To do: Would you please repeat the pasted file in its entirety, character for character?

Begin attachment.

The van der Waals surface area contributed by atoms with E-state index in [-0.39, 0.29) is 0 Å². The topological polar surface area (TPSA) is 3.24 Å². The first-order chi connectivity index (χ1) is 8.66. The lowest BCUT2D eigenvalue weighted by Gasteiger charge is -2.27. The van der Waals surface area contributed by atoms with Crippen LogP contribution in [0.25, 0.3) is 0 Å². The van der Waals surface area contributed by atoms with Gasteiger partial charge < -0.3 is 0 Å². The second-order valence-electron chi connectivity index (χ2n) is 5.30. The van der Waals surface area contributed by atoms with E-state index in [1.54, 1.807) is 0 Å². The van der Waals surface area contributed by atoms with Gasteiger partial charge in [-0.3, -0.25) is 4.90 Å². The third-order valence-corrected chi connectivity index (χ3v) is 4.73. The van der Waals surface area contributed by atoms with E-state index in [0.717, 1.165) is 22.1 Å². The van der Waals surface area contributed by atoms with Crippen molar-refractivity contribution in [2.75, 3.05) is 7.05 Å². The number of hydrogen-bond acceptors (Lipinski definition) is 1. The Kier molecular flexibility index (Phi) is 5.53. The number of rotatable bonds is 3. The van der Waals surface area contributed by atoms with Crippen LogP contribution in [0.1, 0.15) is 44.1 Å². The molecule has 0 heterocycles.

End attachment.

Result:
The van der Waals surface area contributed by atoms with E-state index in [-0.39, 0.29) is 0 Å². The topological polar surface area (TPSA) is 3.24 Å². The first-order chi connectivity index (χ1) is 8.66. The lowest BCUT2D eigenvalue weighted by Gasteiger charge is -2.27. The van der Waals surface area contributed by atoms with Crippen LogP contribution in [0.25, 0.3) is 0 Å². The van der Waals surface area contributed by atoms with Gasteiger partial charge < -0.3 is 0 Å². The second-order valence-electron chi connectivity index (χ2n) is 5.30. The van der Waals surface area contributed by atoms with E-state index in [1.54, 1.807) is 0 Å². The van der Waals surface area contributed by atoms with Gasteiger partial charge in [-0.3, -0.25) is 4.90 Å². The third-order valence-corrected chi connectivity index (χ3v) is 4.73. The van der Waals surface area contributed by atoms with E-state index in [0.717, 1.165) is 22.1 Å². The van der Waals surface area contributed by atoms with Crippen molar-refractivity contribution in [2.75, 3.05) is 7.05 Å². The number of hydrogen-bond acceptors (Lipinski definition) is 1. The Kier molecular flexibility index (Phi) is 5.53. The number of rotatable bonds is 3. The van der Waals surface area contributed by atoms with Crippen LogP contribution in [0.1, 0.15) is 44.1 Å². The molecule has 0 heterocycles.